Quark Soup In the first fraction of a second after the big bang, the universe was
a hot, dense ocean of perfectly free-flowing particles called a quarkgluon plasma. It didn’t last long—all the gluons and various flavors
of quarks and antiquarks were almost immediately sucked into
protons and neutrons and held in place by the powerful fundamental force called the strong force. And that’s where they all remained
for 13.7 billion years, until scientists figured out how to re-create a quark-gluon plasma in a particle accelerator. By studying this
fleeting primordial ooze, they hope to better understand the beginnings of the universe, as well as what’s really happening inside a
proton, which, as Scientific American senior space and physics editor Clara Moskowitz explains on page 34, is basically chaos.
Do you ever have the sense that you can perceive numbers? One of the oldest debates in philosophy is whether people have
an innate ability to process numbers or must be taught. Philosophers Jacob Beck and Sam Clarke on page 42 say they can finally
answer the question. According to recent research in infants, young children, adults and animals, it’s clear to the authors that
humans do have some natural perception of quantities that is inborn and unconscious. It’s fun to explore how we think about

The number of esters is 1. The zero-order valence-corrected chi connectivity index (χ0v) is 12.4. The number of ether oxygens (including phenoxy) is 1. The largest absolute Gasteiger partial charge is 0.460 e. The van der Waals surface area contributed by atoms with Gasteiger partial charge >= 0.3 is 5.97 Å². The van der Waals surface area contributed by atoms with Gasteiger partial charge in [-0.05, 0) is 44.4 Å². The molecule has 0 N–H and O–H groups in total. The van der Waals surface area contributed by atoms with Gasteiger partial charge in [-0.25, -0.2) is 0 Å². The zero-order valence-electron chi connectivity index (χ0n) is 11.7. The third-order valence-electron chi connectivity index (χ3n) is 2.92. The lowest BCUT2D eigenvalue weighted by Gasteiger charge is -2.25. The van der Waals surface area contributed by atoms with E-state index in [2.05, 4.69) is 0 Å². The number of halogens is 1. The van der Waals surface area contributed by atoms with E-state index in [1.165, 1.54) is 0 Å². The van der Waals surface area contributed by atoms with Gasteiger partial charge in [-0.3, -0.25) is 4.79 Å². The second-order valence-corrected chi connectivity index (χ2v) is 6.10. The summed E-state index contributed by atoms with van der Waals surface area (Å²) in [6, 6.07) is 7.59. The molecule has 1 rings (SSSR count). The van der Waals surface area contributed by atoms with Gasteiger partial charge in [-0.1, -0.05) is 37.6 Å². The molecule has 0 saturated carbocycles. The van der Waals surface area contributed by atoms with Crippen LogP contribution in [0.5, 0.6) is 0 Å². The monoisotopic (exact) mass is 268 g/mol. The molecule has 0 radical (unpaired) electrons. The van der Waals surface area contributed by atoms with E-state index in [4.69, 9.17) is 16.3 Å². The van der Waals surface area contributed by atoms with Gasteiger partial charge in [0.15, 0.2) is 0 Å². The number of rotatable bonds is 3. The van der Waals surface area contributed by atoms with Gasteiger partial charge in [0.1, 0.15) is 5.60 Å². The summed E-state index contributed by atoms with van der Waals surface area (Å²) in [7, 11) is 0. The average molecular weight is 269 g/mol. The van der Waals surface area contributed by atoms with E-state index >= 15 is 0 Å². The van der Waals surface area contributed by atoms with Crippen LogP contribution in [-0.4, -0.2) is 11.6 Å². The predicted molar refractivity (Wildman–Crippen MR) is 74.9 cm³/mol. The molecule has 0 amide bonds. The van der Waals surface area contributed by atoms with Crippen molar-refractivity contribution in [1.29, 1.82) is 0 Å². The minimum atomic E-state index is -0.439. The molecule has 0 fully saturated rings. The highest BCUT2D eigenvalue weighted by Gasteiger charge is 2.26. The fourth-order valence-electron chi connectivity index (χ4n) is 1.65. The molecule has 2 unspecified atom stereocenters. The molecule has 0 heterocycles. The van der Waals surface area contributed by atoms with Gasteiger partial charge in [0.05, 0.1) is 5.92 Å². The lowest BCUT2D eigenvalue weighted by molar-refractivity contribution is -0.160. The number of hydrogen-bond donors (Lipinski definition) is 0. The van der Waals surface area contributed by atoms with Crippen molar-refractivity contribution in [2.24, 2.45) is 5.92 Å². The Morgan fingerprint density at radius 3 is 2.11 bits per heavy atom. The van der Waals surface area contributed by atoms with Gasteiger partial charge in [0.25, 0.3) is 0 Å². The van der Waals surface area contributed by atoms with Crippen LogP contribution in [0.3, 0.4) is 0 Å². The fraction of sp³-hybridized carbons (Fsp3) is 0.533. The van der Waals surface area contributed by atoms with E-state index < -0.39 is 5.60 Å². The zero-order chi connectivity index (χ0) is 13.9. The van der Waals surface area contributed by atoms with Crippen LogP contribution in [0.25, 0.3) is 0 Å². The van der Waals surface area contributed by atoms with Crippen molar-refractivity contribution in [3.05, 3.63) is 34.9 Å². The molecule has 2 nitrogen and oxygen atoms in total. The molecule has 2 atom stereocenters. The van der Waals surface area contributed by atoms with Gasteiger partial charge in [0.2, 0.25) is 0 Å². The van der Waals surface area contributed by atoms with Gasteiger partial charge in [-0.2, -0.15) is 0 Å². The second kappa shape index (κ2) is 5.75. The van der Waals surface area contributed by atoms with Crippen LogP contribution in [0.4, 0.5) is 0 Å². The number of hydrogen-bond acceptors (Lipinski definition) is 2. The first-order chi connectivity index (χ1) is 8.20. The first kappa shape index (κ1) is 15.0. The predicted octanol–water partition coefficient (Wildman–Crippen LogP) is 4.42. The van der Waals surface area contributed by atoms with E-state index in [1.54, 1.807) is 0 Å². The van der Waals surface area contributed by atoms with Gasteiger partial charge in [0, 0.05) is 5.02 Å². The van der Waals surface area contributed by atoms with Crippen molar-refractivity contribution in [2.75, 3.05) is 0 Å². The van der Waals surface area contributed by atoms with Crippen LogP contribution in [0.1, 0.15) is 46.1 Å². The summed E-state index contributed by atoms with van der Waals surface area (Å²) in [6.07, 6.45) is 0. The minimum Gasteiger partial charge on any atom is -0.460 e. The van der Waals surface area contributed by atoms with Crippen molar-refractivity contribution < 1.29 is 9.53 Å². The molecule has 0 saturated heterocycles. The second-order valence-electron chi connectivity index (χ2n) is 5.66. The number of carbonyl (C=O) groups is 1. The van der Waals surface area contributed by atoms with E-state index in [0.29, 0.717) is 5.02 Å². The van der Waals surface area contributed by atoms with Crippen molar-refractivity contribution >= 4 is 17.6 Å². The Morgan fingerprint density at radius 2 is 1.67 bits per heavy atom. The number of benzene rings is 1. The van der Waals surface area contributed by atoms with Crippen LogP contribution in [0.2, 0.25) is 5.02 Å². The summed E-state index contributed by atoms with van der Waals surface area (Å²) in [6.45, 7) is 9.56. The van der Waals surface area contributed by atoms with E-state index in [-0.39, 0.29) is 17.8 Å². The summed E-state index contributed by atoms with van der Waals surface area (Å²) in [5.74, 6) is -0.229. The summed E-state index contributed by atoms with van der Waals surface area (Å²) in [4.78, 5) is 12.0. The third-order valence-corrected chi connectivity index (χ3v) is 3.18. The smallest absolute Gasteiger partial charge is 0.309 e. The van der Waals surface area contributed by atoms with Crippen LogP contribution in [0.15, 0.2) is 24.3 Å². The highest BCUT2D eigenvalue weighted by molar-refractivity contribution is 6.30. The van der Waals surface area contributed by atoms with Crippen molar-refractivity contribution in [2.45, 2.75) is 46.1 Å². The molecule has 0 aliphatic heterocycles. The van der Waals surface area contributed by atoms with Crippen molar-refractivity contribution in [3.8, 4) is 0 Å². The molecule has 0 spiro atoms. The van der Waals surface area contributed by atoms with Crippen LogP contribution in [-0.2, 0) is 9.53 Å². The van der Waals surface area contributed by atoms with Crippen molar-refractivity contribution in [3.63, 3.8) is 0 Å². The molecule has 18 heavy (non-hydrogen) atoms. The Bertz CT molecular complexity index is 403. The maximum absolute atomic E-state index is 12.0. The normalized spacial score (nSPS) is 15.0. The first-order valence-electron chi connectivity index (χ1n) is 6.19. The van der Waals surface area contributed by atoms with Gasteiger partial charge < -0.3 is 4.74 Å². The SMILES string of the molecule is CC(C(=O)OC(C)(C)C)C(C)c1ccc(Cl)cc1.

numbers and how our numeracy may have evolved. The world population recently surpassed eight billion people,
up from seven billion in 2011, six billion in 1999 and five billion in 1987, and doubling the planet’s 1975 population of four billion. Such
growth presents challenges for us and other species on Earth, as historian of science and Scientific American columnist Naomi
Oreskes observes on page 76. Graphic journalist and Scientific American contributor Katie Peek on page 68 shows how birth rates
are beginning to decline, especially in poorer countries. The best way to make the world population healthy and sustainable, experts
agree, is to educate and empower girls and women. Researchers are coming to a consensus that long COVID
is in many cases a neurological disease. The virus that causes COVID, SARS-CoV-2, can persist in the nervous system for
months, and it may bring on ministrokes, inflammation, or immune system disruptions that affect the nervous system.
科学美国人 Scientific American-2023-03 英文版 PDF电子版 网盘下载：
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